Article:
Poetry Scavenger Hunt – Stop 5 – Woodberry Poetry Room


Luckily, this week’s Poetry Scavenger Hunt stop took place before the blizzard and near complete shut-down of Boston! I went on my lunch break on Monday, and I admit to rather nervously watching out the window as the snow began to fall and then become increasingly heavy as time progressed. The Woodberry Poetry Room is Harvard’s dedicated center for poetry, located in Lamont Library, and open to the public (you do not need to be affiliated with Harvard to visit – you simply request a pass for the Woodberry Room at the front desk of the library). It has a special emphasis on audio recordings of poetry readings and has preserved the voices of some of our most beloved poets. They host events, sponsor readings, and just inaugurated their own blog, called “Stylus.”


The room, founded in 1931 and currently housed in a room designed in 1949, is warm and welcoming. In the center of the reading tables and on the wall is art and memorabilia commemorating the collection of recordings they preserve.  The story of the audio collection can be found here and is worth a read. Poet and friend Meg Eden originated the idea of a poetry scavenger hunt – her website is here and info about her new chapbook is here. I took the hunt virtual and brought everyone along for a tour of poetry sites in Boston. If you are joining us for the first time, would like to know more, or would like to revisit any of the other stops: Stop 1Stop 2Stop 3, and Stop 4!




That last photograph is the best I could do of a letter signed by Ezra Pound giving Harvard the right to use the recording of his poetry reading – with the explicit exception of the poem “Altaforte” – I would be interested to hear the story behind that!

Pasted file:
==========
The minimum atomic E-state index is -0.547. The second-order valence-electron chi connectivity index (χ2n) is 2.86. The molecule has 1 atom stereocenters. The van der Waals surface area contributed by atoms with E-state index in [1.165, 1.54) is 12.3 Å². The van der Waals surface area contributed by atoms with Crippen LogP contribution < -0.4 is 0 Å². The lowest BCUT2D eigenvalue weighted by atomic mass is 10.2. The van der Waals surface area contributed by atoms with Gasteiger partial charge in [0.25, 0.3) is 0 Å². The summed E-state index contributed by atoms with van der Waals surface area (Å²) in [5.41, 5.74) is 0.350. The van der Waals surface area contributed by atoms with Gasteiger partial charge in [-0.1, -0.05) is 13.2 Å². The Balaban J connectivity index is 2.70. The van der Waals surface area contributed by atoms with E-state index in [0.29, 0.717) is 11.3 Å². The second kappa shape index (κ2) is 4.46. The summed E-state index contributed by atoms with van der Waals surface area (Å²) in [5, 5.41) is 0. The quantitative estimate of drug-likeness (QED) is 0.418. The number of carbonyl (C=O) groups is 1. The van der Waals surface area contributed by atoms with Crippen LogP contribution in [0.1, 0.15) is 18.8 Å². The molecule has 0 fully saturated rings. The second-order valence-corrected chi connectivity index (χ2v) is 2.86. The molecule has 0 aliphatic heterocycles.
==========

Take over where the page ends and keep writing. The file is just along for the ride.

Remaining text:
In the envelope at the poetry room is a poem by Chen Chen:

IMG_3352 See you next week for our 6th and final stop in this series!





    1. I think it would be such an amazing inspiration to work there, surrounded by nearly 100 years of the most amazing poetry, new and old! (although this might also make it challenging to focus on the other aspects of the job)


  1. Nice, tucking it next to Lorine Niedecker! 🙂 This place looks like it would turn into a second home if I lived in Boston… And Chen Chen’s poem is amazing; how can I possibly keep up with all these awesome poets…


    1. Thanks! I was excited when I saw her books there. I definitely plan to go back and this time have a seat, settle in, and pull a few books off the shelf to read. It is a lovely space. Chen Chen’s poem is amazing; in addition to visiting all of the poetry sties, I’ve been discovering new poets as well – Meg Eden is the one who chose (and chose well!) the poems.

      Liked by 1 person

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